PhD, Queen's University, 2012
MA, St Mary's University, 2006
BA Honours, Dalhousie University, 2005
My research focuses on English history during the seventeenth and eighteenth century, especially the history of the English criminal justice system. My doctoral dissertation examined the criminal experiences of married women; specifically, how the common law doctrine of coverture affected these experiences. It focused on determining how people assigned criminal responsibility to these women – who were not legally individuals – in the context of changing ideas about citizenship and the political world.
I am also interested in the history of the early modern Atlantic World, the British Empire, and how families interacted with legal and social systems.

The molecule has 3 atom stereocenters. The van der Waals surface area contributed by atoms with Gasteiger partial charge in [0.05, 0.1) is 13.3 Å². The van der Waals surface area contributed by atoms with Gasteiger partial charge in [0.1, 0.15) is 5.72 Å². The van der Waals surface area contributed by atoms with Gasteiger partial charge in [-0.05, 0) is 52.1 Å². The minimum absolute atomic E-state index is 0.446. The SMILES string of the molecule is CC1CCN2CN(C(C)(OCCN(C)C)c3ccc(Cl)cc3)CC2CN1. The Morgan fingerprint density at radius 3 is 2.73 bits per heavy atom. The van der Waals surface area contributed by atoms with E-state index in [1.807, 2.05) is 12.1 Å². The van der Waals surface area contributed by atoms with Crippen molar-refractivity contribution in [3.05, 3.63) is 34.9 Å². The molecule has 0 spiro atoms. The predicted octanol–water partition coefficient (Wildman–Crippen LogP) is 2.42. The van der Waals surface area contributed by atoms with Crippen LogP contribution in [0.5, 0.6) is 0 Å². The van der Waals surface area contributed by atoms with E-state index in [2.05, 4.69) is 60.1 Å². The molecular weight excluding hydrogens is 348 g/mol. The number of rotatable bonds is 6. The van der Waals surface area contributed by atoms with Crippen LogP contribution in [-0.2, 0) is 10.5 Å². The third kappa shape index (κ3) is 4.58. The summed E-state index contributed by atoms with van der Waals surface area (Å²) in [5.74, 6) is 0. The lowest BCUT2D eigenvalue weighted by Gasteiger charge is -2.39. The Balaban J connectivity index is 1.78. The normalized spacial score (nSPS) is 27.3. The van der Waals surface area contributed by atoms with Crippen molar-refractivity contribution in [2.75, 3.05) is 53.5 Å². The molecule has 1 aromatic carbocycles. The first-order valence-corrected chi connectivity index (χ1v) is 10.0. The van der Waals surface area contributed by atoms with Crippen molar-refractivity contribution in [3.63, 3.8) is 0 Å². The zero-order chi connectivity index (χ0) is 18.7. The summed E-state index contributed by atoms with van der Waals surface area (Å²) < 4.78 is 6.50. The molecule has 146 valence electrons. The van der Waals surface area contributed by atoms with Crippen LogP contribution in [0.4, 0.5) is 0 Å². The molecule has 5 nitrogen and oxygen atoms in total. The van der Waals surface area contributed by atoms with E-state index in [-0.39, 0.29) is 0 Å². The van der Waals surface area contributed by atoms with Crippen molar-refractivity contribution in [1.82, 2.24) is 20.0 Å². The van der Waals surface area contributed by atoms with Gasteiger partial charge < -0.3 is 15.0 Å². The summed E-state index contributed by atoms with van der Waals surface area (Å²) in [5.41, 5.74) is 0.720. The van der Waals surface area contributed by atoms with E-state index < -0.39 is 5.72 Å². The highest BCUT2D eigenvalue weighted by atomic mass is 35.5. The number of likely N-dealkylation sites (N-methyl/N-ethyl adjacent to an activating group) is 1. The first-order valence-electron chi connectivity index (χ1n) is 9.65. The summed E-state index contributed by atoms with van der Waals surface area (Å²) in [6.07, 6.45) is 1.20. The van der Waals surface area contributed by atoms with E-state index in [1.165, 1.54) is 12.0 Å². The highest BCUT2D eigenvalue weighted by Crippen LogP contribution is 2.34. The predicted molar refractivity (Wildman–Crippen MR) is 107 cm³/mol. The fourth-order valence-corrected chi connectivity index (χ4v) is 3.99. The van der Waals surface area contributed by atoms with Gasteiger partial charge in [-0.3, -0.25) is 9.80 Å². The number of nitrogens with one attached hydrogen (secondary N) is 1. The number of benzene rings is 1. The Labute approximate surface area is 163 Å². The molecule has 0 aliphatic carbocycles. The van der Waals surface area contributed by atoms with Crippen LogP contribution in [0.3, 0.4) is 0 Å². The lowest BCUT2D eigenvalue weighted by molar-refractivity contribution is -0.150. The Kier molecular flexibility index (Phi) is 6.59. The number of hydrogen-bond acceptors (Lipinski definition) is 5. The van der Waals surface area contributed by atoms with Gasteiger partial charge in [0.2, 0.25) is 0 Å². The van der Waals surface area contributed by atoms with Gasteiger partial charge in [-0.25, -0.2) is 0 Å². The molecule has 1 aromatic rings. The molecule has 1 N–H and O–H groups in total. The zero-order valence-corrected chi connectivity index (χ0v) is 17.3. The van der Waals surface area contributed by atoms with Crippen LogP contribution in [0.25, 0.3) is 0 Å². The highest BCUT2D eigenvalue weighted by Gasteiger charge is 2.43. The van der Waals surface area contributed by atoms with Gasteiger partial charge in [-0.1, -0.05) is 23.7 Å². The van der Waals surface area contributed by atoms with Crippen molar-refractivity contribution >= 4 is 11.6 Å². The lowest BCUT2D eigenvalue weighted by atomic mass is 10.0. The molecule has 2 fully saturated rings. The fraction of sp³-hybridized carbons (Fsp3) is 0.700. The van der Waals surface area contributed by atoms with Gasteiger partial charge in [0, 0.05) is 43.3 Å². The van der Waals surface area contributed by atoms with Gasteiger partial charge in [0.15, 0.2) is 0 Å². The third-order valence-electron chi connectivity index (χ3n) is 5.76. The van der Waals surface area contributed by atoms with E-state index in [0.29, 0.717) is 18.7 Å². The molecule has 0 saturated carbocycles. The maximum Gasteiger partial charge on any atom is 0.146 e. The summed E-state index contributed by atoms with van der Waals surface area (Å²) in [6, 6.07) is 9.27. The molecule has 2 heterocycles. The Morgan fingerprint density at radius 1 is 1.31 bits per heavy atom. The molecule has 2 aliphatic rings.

HIST 287: Early Modern England
HIST 281: Gender in History: A European Perspective
HIST 403: Topics in History: The British Atlantic World, c. 1500-1800
HIST 418: Reformation and Revolution in Early Modern England
"Murdering Mothers, Murdering Wives: Marital Status and 'Acceptable' Murder Victims in London, 1674-1790," in Female Transgression in Early Modern Britain: Literary and Historical Explanations, ed., Pauline Ruberry-Blanc and Richard Hillman (forthcoming, Ashgate)
"Killing a Husband: Alice Arden and her Accomplices on the Early Modern Stage," in Representations of Murderous Women in Literature, Theatre, Film and Television: Examining the Patriarchal Presuppositions Behind the Treatment of Murderesses in Fiction and Reality, ed. Juli L. Parker (Edwin Mellen Press, 2011), co-written with Erin Bone Steele
"'Attending to Early Modern Women' Conference 2009: Review by Graduate Students," Early Modern Women: An Interdisciplinary Journal 5 (2010), 295-302, co-written with Amy L. Merritt, Marie Ladino, Nora Lambert, and Lara Langer
Married Women, Crime, and Questions of Liability in England, 1640-1760, Queen's University, 2012